Leaning into my husband’s back, I cupped his ear and said, “Jim, I think your Dad would like you all to share the rosary with him.” He raised his long fingers to shield his mouth and whispered: “But I don’t have my beads.”
“I have mine,” I said, pulling them from my pocket. I reached around to put them in his hands. “Would it be ok if I prayed the rosary?” Jim asked his family, a tender hoarseness in his voice. It was so like him to ask permission. Their answers came in unison: “Please.” “Yes.” “Of course.” This was a final gift they could give their father. Whether with the instinct of a little boy remembering a family ritual or the practice of a priest who had ministered at other deathbeds, he slipped to the floor on one knee as if genuflecting to his father. I moved aside to make room for his jean-clad leg and familiar black motorcycle boot.
His head bent over the rosary, throat thick with feeling Jim made the sign of the cross that began the ritual, “In the Name of the Father, and of the Son, and of the Holy Spirit.” Together, we said the first “Our Father,” three “Hail Mary’s,” and the “Glory Be” prayers. The big wood crucifix on the rosary swayed and dangled from Jim’s hands as he rubbed each bead and threaded it through his fingers at the end of each prayer. The soft chant of the familiar words was comforting. We prayed the first decade, ten Hail Mary prayers repeated one right after another and finished with an Our Father, the Lord’s prayer. Grandpa Jim continued to breathe softly, as though listening.
On the first “Hail Mary” of the second decade of ten, he inhaled, and a death rattle shook from his throat. He exhaled one slow last time, like a sigh. A long pause followed, as though my father-in-law had simply forgotten to inhale. His thin chest underneath the hospital gown stopped moving, and his body grew forever still. There was no further swell of an inhale.
I felt my body lift, drawn upward by a current of energy. My spine straightened as if tugged by a magnetic pull. I felt Grandpa Jim’s spirit sweep through me as it left the room. It’s hard to describe, but I remember I could not help but look upward as though I was trying to watch something that I was feeling but could not see. Our prayers grew louder and more fervent, as though lifted too, by his departing essence.
Grandpa Jim left his body on a wave, palpably co-mingled my love, his family’s love and the pure love of the mystical heart that called him home.
I cried but was relieved that he had been released from his suffering. Heartbroken to lose him, forever, I was shaken to my core. I had never seen anyone die, much less someone I had so loved.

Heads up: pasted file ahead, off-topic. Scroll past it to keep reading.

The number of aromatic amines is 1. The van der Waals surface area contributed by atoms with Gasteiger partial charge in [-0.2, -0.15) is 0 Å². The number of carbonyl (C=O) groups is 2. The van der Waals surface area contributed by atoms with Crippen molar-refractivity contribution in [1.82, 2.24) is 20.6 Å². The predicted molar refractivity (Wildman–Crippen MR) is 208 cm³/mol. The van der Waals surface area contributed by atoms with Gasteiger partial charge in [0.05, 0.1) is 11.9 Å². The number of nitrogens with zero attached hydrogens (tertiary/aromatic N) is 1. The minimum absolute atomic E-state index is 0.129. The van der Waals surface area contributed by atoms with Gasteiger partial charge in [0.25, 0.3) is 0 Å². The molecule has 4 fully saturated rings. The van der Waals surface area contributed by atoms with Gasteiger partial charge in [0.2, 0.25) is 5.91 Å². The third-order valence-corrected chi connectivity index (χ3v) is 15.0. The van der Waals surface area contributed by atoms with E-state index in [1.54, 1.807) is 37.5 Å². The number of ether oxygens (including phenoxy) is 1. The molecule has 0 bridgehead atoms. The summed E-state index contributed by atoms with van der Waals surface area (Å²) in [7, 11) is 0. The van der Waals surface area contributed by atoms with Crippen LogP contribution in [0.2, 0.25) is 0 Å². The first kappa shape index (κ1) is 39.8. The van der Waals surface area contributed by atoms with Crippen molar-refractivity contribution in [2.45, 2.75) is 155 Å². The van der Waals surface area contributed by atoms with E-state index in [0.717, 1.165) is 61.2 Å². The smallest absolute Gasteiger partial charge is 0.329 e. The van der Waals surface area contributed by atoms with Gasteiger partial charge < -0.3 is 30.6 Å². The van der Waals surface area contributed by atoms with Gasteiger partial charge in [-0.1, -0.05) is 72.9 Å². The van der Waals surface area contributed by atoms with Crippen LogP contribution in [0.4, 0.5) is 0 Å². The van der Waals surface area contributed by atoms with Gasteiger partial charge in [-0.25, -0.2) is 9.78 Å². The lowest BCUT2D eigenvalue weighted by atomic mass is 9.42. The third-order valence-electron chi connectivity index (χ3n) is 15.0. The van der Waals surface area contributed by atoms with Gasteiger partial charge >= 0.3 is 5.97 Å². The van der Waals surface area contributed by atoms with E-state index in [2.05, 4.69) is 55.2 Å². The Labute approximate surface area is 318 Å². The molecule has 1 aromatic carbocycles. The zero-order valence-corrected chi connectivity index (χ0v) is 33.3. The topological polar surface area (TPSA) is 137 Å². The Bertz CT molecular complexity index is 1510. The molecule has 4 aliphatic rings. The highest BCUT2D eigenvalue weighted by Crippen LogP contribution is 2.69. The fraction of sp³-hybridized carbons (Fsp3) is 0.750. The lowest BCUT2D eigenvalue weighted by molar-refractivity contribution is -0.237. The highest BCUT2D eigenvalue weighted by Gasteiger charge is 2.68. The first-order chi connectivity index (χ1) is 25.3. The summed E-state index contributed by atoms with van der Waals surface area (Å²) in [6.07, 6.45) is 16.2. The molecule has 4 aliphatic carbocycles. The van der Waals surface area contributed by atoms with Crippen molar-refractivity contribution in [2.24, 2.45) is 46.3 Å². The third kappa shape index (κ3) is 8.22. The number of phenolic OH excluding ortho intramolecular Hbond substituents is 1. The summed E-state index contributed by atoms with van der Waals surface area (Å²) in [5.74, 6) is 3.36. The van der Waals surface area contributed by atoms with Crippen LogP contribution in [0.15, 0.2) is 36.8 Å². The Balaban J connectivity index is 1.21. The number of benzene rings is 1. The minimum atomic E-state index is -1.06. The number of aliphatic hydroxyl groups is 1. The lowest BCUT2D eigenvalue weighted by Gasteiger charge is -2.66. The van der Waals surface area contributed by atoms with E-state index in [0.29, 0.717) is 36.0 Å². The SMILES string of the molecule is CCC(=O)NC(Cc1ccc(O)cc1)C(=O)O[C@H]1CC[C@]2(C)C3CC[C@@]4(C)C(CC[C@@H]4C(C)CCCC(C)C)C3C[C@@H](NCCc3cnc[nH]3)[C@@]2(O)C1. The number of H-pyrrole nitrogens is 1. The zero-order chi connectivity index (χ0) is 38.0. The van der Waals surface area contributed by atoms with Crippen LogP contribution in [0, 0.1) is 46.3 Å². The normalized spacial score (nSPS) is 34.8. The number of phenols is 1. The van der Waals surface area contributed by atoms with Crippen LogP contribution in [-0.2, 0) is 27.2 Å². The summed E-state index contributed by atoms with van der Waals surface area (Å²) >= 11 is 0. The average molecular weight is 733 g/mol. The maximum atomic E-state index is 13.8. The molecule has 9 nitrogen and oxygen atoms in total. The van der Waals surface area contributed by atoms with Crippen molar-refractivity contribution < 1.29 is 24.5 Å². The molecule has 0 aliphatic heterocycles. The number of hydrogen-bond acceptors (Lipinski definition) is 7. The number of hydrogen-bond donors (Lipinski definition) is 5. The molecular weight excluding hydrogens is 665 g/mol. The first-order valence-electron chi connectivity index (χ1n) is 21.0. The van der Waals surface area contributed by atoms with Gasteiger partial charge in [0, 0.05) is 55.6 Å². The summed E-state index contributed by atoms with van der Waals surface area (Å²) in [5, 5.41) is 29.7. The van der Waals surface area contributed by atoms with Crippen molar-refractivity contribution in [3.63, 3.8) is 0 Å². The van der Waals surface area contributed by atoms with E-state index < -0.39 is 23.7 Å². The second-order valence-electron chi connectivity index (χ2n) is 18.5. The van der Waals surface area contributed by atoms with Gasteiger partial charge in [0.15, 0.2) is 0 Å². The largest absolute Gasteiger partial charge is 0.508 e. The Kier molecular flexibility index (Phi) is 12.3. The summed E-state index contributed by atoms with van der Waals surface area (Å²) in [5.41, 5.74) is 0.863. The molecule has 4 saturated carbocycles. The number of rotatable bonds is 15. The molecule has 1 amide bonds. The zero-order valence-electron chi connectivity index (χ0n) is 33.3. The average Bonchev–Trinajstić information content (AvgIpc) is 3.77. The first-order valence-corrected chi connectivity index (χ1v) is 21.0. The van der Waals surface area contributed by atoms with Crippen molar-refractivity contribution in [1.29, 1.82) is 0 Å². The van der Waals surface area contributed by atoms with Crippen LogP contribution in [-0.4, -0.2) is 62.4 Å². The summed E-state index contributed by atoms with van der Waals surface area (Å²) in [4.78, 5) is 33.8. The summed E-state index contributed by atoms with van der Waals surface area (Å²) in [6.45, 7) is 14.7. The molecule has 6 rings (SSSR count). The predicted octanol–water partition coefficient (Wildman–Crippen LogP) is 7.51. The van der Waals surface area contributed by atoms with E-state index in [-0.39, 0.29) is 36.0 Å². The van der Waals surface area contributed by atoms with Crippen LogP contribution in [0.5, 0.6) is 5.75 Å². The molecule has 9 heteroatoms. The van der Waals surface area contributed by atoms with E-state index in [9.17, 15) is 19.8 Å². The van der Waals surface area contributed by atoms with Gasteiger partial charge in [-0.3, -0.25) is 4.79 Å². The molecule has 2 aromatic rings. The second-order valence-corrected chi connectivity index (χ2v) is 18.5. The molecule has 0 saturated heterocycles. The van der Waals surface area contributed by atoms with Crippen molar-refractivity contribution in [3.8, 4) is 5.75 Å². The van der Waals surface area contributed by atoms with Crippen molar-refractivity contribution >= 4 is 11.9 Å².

I was surprised that death felt as mystical and sacred as birth. I was standing on the holiest of ground in that hospital room. I bowed my head, closed my eyes, told Grandpa Jim I loved him and thanked him for loving me.
We stood for a while, not sure what to do next. Someone, I don’t remember who, got a nurse. Her soft-soled white shoes barely registered on the linoleum floor as she crossed the room, and gently felt for a pulse in Grandpa Jim’s limp wrist. A moment later, she murmured what we all knew, “he’s gone.” She left us to our sorrow.
Over the next half hour, one by one, we kissed him good-bye and left the room.
As I left, I looked over my shoulder at Grandpa Jim. His old thin body, slack-jawed, lay impossibly pale against the white sheets, his head, framed by thin white hair had lolled into the pillow. I was shocked by his lifelessness. How could a body that still had a heart, liver, and a brain be inanimate? I wondered.
I’d never witnessed stillness like that. The essence of the man I loved was gone. The body left behind was but a beautiful, fragile shell. I understood more deeply that whatever we are, our bodies are a temporal home, a place enervated by a holy essence. This is true no matter who or where we are. The subtle something that allows us to craft a unique life, a special character, is utterly without substance. I had glimpsed the nature of God, an energy without form. We do not breathe, we are breathed.
What do you do when you witness something so mystical, so big, something you have no words for and, yet, life marches on, drawing you into ordinary time? You’re just a middle-aged woman in a hospital with a growling stomach because you haven’t eaten in hours.
I joined the rest of the family in the hospital lobby, feeling adrift as we all do when we lose the mooring of a parent. There was nothing to do but to wonder, privately, about the mystery I had witnessed, to get into a car and to drive forward into the next moment.